• The year is 2523.

    The world has changed.

    The result of nuclear war has twisted our once beautiful planet into a writhing, vibrating mass of agonizing dead matter flowing with torrents of harsh chemicals and man-made oxygen. The sun had given up on shining down on the surface, blocked by malicious clouds of pollution. Like a hazardous shield, they stood silent, unrelenting, like a wall, to cast a deep shade over the land. From their bodies came the rain that destroyed the lingering visages of life. There were no flowers, no vibrant colors, no teal lakes, no scarlet sunsets, but instead replaced by the muted colors of the apocalypse. The land had turned a mucus green shade, infected with grime, crawling with the barely living vines of the stronger species; and on it's surface walked the very shadow of death.

    Effects from the radiation turned people into mutants, animals into ravenous hunters, blind with rage. The cries of their anger lapse over the wasteland that once supported a lively variety of wildlife. Standing in ruin, life drained from its veins, the pulse of its life now hardly a dull beat. The irradiated land was miserable, racked with pain, screaming out for help with all it could exhaust. The land had a certain depressing feeling about it, like staring into an endless morgue filled with the still wandering souls of the ones who had once thrived. Above them hung the dark clouds, watching and waiting for our weakest hour to rain death down upon us. Only the survivors knew the agony of the war, only they knew the real hell.

    If you were lucky, you were instantly vaporized when the bombs hit. The force of splitting atoms would run through your body for a split second and the pain would be quick. You'd be dead, gone, never to return to the horrid planet again, to have to face the wrath of the new land.

    If you weren't so lucky, you'd live. You'd be warped into a deformed, ugly pile of flesh and bone, never to be gazed at by the angels and their beautiful eyes again. Only the dead would look up to you now. Only they knew the meaning of the word hell.

    Hell, that's what the world was now, filled with the misshapen demons that wandered, rotting away with the land, older than time, to walk an endless cycle of misery. Everything was dead, the animals, the people, the land. Even if it moved, coiled, growled or writhed, chances were it was dead; or at least, partially dead. Drinking the irradiated water would rot your insides, eating the food would poison you, but you had no other resource. People were starving everywhere, refusing to take in the poison, so they dwindled away slowly and painfully as their gasp of life was taken from their bodies. The only way to avoid the poison was to take specialized medicines, which had gruesome side-effects for most of us. Lots of people died from overdoses on the medicine.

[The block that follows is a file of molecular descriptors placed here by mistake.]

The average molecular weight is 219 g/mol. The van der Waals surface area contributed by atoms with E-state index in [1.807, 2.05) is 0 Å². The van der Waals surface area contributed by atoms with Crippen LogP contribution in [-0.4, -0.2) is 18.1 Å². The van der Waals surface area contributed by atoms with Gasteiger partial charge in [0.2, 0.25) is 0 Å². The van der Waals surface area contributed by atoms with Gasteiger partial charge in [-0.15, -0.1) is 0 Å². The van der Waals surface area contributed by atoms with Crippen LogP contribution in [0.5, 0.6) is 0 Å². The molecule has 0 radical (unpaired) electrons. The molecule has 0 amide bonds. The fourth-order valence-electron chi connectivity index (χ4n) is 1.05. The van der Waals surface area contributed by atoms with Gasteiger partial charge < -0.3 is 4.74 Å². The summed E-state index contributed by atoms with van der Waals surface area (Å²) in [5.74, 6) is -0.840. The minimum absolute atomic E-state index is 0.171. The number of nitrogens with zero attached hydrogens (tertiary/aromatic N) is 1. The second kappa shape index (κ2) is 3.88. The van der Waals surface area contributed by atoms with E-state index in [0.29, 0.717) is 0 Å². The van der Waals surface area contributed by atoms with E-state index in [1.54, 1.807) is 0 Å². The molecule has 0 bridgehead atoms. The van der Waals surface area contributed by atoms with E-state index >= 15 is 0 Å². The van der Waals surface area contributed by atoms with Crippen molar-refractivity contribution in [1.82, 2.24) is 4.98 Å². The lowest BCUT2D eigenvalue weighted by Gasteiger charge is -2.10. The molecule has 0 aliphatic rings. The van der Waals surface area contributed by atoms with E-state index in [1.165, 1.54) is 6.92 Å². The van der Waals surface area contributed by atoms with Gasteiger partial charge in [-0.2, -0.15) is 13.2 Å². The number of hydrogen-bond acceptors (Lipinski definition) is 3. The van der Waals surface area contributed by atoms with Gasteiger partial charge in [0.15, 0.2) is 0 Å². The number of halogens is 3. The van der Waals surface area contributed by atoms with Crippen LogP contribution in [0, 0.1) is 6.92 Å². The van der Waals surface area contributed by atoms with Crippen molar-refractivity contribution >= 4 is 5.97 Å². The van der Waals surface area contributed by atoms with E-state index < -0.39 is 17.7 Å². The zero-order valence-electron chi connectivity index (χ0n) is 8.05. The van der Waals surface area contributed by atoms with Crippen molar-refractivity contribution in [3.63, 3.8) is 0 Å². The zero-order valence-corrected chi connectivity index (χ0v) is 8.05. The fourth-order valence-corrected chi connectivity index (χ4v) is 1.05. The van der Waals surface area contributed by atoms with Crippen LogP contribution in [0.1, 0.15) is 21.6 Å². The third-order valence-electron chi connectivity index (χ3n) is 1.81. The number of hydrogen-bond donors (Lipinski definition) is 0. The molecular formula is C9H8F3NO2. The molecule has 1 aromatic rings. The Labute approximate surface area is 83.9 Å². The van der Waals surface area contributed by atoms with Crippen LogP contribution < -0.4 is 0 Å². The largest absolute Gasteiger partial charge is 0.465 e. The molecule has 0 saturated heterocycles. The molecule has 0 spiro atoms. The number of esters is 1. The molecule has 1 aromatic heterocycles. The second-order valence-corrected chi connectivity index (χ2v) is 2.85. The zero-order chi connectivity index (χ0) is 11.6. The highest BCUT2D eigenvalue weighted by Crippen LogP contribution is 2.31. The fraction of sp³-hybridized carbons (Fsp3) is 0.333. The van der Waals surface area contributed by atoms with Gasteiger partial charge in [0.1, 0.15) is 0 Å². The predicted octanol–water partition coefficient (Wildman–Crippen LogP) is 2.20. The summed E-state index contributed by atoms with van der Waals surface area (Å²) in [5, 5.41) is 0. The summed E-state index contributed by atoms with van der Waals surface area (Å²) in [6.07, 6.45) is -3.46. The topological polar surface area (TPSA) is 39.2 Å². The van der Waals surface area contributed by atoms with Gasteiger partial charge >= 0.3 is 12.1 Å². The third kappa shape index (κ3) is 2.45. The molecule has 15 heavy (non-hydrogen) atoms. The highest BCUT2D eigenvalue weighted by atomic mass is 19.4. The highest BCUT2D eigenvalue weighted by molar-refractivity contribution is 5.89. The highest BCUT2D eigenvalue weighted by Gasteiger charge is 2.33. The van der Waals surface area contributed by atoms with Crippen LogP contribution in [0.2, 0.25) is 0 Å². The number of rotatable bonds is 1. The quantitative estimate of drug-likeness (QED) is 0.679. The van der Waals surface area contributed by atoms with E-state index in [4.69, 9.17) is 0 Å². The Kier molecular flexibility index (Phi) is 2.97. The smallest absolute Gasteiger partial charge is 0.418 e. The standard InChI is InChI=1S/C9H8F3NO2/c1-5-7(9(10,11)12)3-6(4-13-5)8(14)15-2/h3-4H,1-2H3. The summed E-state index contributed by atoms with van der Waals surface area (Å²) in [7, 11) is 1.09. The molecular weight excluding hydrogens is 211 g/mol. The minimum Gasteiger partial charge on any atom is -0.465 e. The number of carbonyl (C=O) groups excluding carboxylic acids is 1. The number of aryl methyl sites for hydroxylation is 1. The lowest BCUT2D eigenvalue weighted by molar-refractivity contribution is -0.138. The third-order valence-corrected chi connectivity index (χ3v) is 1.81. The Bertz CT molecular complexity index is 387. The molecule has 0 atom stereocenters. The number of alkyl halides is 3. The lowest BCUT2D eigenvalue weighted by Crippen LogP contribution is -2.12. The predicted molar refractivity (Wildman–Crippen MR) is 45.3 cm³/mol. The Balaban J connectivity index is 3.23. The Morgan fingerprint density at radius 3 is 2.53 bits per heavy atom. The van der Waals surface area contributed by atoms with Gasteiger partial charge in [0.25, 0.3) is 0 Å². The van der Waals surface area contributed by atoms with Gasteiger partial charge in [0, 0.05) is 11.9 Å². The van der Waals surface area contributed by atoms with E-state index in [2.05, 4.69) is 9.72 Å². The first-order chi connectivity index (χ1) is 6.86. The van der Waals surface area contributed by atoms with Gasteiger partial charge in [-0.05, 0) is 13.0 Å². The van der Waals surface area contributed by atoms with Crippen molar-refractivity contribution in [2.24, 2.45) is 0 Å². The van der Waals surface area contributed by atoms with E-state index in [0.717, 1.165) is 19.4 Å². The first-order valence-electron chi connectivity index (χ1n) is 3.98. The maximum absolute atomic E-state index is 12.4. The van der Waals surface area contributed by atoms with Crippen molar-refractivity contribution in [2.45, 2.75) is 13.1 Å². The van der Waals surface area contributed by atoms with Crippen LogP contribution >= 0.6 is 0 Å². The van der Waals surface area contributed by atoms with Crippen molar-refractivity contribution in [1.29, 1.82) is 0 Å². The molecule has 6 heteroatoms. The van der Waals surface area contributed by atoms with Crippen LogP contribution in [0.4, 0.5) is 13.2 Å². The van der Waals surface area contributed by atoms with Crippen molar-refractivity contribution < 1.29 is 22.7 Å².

The human race was dying out slowly, one by one, the population diminished, until only the stronger survivors lasted. Even in places like New York City or Chicago were deserted, the only things walking through being scavengers, mutants, or monsters. There were no safe havens in the wasteland; there were no good people, no trust.

    In this hell, everyone who was anyone became a thief, a scavenger, or a raider. Stealing was the only way to find anything of value, either that or you went out into the wasteland to find things, which was far more dangerous. In order to survive, you had to be a master of all things combat. This, by now, everyone had become. My father, right before the war started, taught me how to survive, how to fight, and how to salvage what I could. From day one I'd known I'd need these skills, and for sure, I was right.

    Last night, a group of nuclear bears attacked my camp. My loyal companion, Rothus, a large mutated variant of a wolverine, came to my rescue as one of the beasts decided to rip out my throat. Just as the monster's pearly whites pressed down on my throat, he pounced onto the creature's back, sending it flying to the side. As it got back up, Rothus gave a deep, snarling cry, and like a scared housecat, the bear ran away with his injured pack mate. The third one had been killed, and we ate it for dinner that night.

    Life was hard in the wasteland. Food was scarce, shelter was non-existent, so building skills were required, and there was always that smell in the air, the smell of burning flesh. Even though the war had been over for many years to come, that particular smell would forever haunt the air; and the sound of the dying Earth along with it. But I'd become all to used to the atmosphere; the smell never bothered me, and the sound was all null unless I really listened closely. A lot of people told me that I was crazy for saying that the Earth screeched, but it was just humans, they were all turned cold and heartless.